Typically, thread lifts are performed to tighten the skin as well as shape and contour the face. Threads have gradually been used on more body parts in recent years, including the arms, thighs, abdomen, and even the buttocks, in addition to the face. Patients no longer steer clear of cosmetic and aesthetic procedures. Thread lift procedures are renowned for their capacity to deliver outcomes that are on par with those of surgical procedures, despite being semi-permanent. Because of their capacity to lift, revive, and rejuvenate the skin, threads are still becoming more and more well-liked in the medical community. Both doctors and patients find them to be a very popular and highly desired procedure in the fields of medical aesthetics.
Since their introduction in 2010, absorbable polydioxanone (PDO) threads have assumed the lead for the majority of applications. Today, polycaprolactone (PCL) joined them, but which thread type has the greatest influence on collagen synthesis and tissue response? The effects of tissue tightening are increased by PCL threads because more collagen is produced and more tissue responses are elicited. A morphological comparison of the threads shows that a multi-stranded thread responds to the tissue more than a single-strand thread, which improves the effects of tissue maintenance. PDO threads would be more appropriate for younger patients because they are better at repositioning and revitalizing tissue but not for lifting.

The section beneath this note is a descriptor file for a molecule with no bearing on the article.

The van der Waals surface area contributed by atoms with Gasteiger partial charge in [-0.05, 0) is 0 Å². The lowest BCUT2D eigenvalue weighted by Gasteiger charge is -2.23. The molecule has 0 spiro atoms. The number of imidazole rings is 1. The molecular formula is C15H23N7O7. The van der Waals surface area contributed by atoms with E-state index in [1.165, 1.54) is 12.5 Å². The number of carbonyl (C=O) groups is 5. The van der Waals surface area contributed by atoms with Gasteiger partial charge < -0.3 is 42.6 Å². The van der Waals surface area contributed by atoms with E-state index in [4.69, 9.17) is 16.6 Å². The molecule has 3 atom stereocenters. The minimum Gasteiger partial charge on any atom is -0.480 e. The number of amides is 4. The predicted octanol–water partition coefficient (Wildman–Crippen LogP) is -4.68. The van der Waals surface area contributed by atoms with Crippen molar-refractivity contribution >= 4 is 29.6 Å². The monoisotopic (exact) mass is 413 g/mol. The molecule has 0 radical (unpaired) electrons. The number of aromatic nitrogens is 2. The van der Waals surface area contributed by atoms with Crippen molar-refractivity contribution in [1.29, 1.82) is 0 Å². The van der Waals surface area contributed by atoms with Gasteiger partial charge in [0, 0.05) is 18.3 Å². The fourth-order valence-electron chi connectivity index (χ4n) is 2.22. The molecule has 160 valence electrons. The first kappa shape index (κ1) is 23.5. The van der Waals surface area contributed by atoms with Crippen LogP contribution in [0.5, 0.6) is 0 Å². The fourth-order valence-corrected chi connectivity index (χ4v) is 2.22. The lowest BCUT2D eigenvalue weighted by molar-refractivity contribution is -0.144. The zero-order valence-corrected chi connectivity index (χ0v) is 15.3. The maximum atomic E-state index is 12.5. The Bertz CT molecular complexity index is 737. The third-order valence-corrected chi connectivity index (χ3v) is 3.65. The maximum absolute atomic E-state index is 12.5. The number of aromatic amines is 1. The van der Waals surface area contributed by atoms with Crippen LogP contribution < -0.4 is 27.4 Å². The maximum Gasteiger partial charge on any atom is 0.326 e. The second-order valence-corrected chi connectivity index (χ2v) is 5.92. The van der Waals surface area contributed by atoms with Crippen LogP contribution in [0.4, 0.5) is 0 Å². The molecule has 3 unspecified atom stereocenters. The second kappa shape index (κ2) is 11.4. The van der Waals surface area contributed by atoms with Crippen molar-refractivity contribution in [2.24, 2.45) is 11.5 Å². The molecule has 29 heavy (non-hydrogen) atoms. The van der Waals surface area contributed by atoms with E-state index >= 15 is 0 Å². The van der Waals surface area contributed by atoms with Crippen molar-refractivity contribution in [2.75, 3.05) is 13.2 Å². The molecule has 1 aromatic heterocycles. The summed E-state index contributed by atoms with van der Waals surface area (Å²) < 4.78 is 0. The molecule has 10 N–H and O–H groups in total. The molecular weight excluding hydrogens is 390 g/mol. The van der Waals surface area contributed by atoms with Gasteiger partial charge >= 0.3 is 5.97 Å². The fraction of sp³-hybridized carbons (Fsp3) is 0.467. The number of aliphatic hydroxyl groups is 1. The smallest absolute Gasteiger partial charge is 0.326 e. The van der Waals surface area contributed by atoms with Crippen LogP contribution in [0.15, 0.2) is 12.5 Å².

Threads made of PCL) can last for up to two years. Because of the stronger and more complex chemical bonds and structure of PCL, it takes much longer to dissolve completely. Because of their slower rate of deterioration, PCL threads can be inserted into the surrounding tissues over an extended period of time to produce a longer-lasting result. PCL is well known to significantly increase collagen production compared to PDO. For up to a year after the thread has broken down, collagen synthesis can still occur. The substance disintegrates into normal, non-toxic substances.
PDO: Polydioxanone (PDO) threads are most frequently used to stitch sutures during operations, and their effects can last for six to twelve months. Thus, PCL are more durable. The best part is that PCL threads produce results that look more natural than a facelift, which frequently has an unnatural appearance. Since this is not a surgical procedure, your recovery times will be much shorter. Additionally, unlike PDO, PCL threads can be combined with other non-surgical anti-aging treatments like dermal fillers. Fillers will contribute to the restoration of facial volume and will stimulate additional collagen, extending the effects of both procedures.